I grew up in the post-World-War II era in a Wisconsin town where my paternal grandparents attended Lutheran church services in German. They did not speak German around me, and I had no interest in learning about my heritage. I did learn all I could, however, about the Nazis and their ritual extermination of Jews.
So I was surprised at how much Eva Moreimi’s account of her mother’s imprisonment at Auschwitz seared my serenity — especially now when rancor and rage flood the political landscape. Hidden Recipes: A Holocaust Memoir (SecondGen Press, 2019) tells about her mother and other women prisoners quietly sharing recipes at night in the barracks, after a long, agonizing day of work. Moreimi’s mother, Elena “Ica” Kalina, wrote them down with a stolen pencil on the back of ammunition-inventory forms she found in the trash.
“The recipes Ica wrote and collected had to be hidden from the SS guards and from the kapo,” Moreimi writes, “or she would be shot by the SS. She made a pouch from a piece of fabric…and she hid the recipes in this pouch, which she tied to the inside of her coat.” Ica Kalina had already narrowly escaped death at Auschwitz-Birkenau, where her parents were killed. I was struck by the almost matter-of-fact way it’s described in the book:
“Ica and Babi (her sister), with the rest of the women selected to die that day, stood in front of the gas chambers the remainder of the day and throughout the night. On that day, the Nazis ran out of Zyklon B, the highly poisonous pesticide used for the mass killings. So they were temporarily saved from being gassed.”
Ica was eventually liberated, along with 10 other women, as their SS guard departed aft er hearing news of the advancing Americans. They walked for weeks to the Czechoslovakia border and then Ica and her sister took a short train ride to their hometown. Ica started a small textile business and soon met her husband, Erno Kalina, who was also selling textiles in a nearby town.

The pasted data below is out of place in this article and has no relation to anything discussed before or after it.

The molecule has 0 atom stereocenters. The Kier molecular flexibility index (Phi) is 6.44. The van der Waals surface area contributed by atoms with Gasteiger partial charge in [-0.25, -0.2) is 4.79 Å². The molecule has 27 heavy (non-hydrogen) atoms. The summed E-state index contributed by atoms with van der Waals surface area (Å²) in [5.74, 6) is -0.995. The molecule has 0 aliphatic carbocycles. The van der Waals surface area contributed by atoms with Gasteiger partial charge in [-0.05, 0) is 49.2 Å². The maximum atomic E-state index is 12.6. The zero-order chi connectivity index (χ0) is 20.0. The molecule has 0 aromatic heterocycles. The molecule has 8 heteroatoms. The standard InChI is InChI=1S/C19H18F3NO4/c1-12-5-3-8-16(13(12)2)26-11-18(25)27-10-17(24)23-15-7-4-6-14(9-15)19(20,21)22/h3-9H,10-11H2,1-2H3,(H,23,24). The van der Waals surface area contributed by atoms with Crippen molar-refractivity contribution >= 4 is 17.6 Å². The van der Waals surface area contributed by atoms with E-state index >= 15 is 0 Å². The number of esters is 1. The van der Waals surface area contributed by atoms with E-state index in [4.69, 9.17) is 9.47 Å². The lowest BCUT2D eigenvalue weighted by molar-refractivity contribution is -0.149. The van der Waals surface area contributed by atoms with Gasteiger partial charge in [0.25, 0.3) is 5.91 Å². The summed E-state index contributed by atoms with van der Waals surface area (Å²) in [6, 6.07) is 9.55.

After marrying, Ica and Erno lived in Czechoslovakia until 1971, when they left to join their daughter Eva in the U.S. The Soviets had invaded the country and they were not about to lose freedom again. Neither spoke English when they followed Eva to Minnesota but they learned — at the ages of 59 and 62. The entire family flourished in St. Louis Park for 40 years, where Eva still lives with her husband, Jack. They have three children and six grandchildren.
Moreimi wanted those grandchildren, and all who read the book, to understand the horror of the Holocaust and the hatred that led to the extermination of 6 million Jews. She also hoped they would celebrate the courage and conviction of her mother.
“Both my parents would tell me it’s important to remain positive and know that whatever it is will pass,” she said. “They wanted us to be there for one another, to stay strong and to live a family life — as they did — full of love and laughter.”
“My 11-year-old granddaughter, Isabelle, asked me, ‘Grandma, can I have my own copy of the book?’” Moreimi recalls. “She got her own copy and then asked me to talk to her class. They asked great questions and they all sent me thank-you notes. Isabelle and my grandson, Jacob, 10, have helped bake a few of the recipes.” Her favorite is the sour-cherry cake and his are the Linzer cookies.
I find it comforting to think that Eva Moreimi’s grandchildren, her mother’s great-grandchildren, will be passing on their heritage of survival and service — one cake and cookie at a time.
Dave Nimmer had a long career as a reporter, editor and professor. Now retired, he has no business card, but plenty to do. He’s even got a new book coming out! Stay tuned.